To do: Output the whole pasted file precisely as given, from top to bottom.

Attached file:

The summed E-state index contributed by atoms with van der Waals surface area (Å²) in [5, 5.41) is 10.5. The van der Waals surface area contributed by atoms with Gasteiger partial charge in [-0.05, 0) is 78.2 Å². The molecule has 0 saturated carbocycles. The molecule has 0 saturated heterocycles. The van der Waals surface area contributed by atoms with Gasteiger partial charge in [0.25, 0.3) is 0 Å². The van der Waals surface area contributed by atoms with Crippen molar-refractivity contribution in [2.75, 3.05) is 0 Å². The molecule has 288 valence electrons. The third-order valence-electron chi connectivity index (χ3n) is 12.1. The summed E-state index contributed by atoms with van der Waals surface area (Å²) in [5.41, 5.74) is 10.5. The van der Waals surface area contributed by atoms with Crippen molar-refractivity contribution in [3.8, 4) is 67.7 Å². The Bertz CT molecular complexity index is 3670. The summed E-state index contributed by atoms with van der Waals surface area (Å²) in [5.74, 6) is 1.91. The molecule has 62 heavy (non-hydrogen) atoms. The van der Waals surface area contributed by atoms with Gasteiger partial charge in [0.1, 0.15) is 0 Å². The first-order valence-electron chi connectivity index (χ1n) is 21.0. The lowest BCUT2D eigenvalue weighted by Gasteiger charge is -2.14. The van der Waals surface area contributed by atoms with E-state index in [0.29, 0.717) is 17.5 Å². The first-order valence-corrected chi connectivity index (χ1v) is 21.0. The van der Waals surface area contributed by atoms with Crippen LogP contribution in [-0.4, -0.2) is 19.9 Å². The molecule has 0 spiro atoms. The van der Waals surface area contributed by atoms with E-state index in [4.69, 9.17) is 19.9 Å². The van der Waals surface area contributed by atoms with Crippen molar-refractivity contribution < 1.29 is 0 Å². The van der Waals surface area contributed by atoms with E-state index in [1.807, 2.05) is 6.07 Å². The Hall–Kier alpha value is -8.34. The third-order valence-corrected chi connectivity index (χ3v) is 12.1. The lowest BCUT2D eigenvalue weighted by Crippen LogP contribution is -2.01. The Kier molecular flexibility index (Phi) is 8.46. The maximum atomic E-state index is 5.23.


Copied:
The summed E-state index contributed by atoms with van der Waals surface area (Å²) in [5, 5.41) is 10.5. The van der Waals surface area contributed by atoms with Gasteiger partial charge in [-0.05, 0) is 78.2 Å². The molecule has 0 saturated carbocycles. The molecule has 0 saturated heterocycles. The van der Waals surface area contributed by atoms with Gasteiger partial charge in [0.25, 0.3) is 0 Å². The van der Waals surface area contributed by atoms with Crippen molar-refractivity contribution in [2.75, 3.05) is 0 Å². The molecule has 288 valence electrons. The third-order valence-electron chi connectivity index (χ3n) is 12.1. The summed E-state index contributed by atoms with van der Waals surface area (Å²) in [5.41, 5.74) is 10.5. The van der Waals surface area contributed by atoms with Crippen molar-refractivity contribution in [3.8, 4) is 67.7 Å². The Bertz CT molecular complexity index is 3670. The summed E-state index contributed by atoms with van der Waals surface area (Å²) in [5.74, 6) is 1.91. The molecule has 62 heavy (non-hydrogen) atoms. The van der Waals surface area contributed by atoms with Gasteiger partial charge in [0.1, 0.15) is 0 Å². The first-order valence-electron chi connectivity index (χ1n) is 21.0. The lowest BCUT2D eigenvalue weighted by Gasteiger charge is -2.14. The van der Waals surface area contributed by atoms with E-state index in [0.29, 0.717) is 17.5 Å². The first-order valence-corrected chi connectivity index (χ1v) is 21.0. The van der Waals surface area contributed by atoms with Crippen LogP contribution in [-0.4, -0.2) is 19.9 Å². The molecule has 0 spiro atoms. The van der Waals surface area contributed by atoms with E-state index in [4.69, 9.17) is 19.9 Å². The van der Waals surface area contributed by atoms with Crippen molar-refractivity contribution < 1.29 is 0 Å². The van der Waals surface area contributed by atoms with E-state index in [1.807, 2.05) is 6.07 Å². The Hall–Kier alpha value is -8.34. The third-order valence-corrected chi connectivity index (χ3v) is 12.1. The lowest BCUT2D eigenvalue weighted by Crippen LogP contribution is -2.01. The Kier molecular flexibility index (Phi) is 8.46. The maximum atomic E-state index is 5.23.